‘s build-up of sea and air military power funded by a strong economy appears aimed at the United States, the chairman of the U.S. said on Monday.
Admiral military capabilities.said China had the right to meet its security needs, but the build-up would require the United States to work with its Pacific allies to respond to increasing Chinese
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“They are developing capabilities that are very maritime focused, maritime and air focused, and in many ways, very much focused on us,” he told a conference of the Navy League, a nonprofit seamen’s support group, in Washington.
“They seem very focused on the United States Navy and our bases that are in that part of the world.”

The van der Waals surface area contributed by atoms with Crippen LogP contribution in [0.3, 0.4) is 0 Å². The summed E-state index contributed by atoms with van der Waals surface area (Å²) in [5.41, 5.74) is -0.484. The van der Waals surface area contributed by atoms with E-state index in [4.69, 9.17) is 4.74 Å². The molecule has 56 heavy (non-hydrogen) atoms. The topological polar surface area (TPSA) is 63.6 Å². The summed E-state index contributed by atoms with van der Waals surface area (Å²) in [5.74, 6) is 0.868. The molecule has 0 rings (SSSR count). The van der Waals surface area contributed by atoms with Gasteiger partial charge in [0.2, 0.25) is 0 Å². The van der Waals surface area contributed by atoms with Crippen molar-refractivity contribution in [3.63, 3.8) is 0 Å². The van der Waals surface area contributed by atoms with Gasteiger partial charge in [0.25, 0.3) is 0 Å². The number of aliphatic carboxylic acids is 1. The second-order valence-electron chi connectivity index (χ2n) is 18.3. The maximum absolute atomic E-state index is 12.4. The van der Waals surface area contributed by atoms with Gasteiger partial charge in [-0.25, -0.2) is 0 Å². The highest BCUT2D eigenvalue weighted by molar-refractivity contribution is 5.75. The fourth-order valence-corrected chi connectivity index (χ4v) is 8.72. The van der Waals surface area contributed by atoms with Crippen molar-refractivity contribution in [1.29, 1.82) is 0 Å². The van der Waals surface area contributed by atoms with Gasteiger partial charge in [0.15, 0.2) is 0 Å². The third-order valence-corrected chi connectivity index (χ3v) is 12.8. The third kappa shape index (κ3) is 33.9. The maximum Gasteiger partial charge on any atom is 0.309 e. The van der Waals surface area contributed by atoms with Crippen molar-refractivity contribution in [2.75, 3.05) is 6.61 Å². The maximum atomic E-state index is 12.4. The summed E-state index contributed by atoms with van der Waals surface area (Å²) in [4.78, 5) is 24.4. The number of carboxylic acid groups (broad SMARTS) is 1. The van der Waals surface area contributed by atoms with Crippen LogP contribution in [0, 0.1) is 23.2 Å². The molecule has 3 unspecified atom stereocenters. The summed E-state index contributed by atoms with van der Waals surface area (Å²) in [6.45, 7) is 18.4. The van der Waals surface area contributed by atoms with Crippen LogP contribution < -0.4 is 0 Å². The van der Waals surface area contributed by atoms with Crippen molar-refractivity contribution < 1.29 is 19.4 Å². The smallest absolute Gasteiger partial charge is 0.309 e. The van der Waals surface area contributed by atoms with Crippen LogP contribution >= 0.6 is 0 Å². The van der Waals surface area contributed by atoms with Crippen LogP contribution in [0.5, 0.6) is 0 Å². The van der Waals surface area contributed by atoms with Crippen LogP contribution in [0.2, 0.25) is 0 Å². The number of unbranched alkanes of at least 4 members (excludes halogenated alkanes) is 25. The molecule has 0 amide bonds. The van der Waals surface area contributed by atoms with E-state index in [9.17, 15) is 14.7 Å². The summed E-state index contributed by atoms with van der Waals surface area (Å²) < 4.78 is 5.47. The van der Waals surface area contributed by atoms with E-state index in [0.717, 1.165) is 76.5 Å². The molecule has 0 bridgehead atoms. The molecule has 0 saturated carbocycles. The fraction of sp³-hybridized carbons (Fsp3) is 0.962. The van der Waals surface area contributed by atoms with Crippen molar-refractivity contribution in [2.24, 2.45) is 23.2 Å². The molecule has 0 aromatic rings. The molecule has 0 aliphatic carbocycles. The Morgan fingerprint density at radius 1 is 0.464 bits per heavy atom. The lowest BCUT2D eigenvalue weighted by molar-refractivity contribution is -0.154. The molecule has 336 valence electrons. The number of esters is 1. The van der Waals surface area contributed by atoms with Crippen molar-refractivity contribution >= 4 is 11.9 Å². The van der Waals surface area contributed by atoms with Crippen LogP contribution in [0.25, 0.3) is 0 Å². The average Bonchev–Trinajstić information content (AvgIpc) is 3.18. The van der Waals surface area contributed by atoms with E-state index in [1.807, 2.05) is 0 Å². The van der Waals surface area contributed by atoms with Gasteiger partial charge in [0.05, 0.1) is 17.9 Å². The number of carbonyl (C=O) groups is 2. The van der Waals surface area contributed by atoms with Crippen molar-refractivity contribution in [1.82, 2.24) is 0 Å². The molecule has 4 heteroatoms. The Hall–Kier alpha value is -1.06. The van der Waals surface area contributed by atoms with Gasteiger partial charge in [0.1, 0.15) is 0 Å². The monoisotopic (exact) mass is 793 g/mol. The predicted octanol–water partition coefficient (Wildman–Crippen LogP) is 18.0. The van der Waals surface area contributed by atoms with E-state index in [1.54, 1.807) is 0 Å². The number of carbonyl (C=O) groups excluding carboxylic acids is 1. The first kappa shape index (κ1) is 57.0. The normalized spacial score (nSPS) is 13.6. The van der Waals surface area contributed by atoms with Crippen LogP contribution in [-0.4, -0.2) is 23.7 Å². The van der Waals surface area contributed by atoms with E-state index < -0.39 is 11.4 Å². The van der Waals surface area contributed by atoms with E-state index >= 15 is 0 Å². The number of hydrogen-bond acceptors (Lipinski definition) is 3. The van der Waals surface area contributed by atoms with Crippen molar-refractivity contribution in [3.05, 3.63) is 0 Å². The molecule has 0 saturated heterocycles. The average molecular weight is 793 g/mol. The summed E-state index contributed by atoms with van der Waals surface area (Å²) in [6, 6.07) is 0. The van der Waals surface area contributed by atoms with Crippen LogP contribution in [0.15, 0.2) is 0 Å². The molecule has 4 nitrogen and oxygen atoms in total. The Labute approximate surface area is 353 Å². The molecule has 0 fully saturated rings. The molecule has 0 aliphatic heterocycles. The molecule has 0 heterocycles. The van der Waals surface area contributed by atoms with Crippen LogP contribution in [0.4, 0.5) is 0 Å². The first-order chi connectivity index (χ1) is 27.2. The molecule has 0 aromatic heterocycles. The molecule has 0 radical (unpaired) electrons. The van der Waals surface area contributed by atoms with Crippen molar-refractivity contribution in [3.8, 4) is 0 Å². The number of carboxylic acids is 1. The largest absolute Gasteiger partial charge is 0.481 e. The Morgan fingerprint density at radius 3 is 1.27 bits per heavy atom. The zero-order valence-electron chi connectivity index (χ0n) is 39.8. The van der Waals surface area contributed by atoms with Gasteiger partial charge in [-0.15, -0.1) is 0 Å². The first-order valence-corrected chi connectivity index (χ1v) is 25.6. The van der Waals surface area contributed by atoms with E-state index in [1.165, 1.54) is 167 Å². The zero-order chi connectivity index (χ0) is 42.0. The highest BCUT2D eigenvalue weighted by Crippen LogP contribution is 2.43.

China in March unveiled its official military budget for 2009 of $70.24 billion, the latest in nearly two decades of double-digit rises in declared defense spending.
Beijing bristles at criticism, saying its spending is line with economic growth and defense needs, and its budget remains a fraction of the‘s.
Mullen acknowledged that “every country in the world has got a right to develop their military as they see fit to provide for their own security.”
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This US Navy file photo shows the military Sealift Command ocean surveillance ship USNS Impeccable (T-AGOS-23). Five Chinese vessels maneuvered dangerously close to a US Navy ship in the South China Sea on Sunday, March 8, 2009, approaching within 25 feet of the unarmed surveillance ship, the Pentagon said. USNS Victorious, a sister ship, was apparently harassed the week of May 1, 2009, by China at sea.(AFP/NVNS)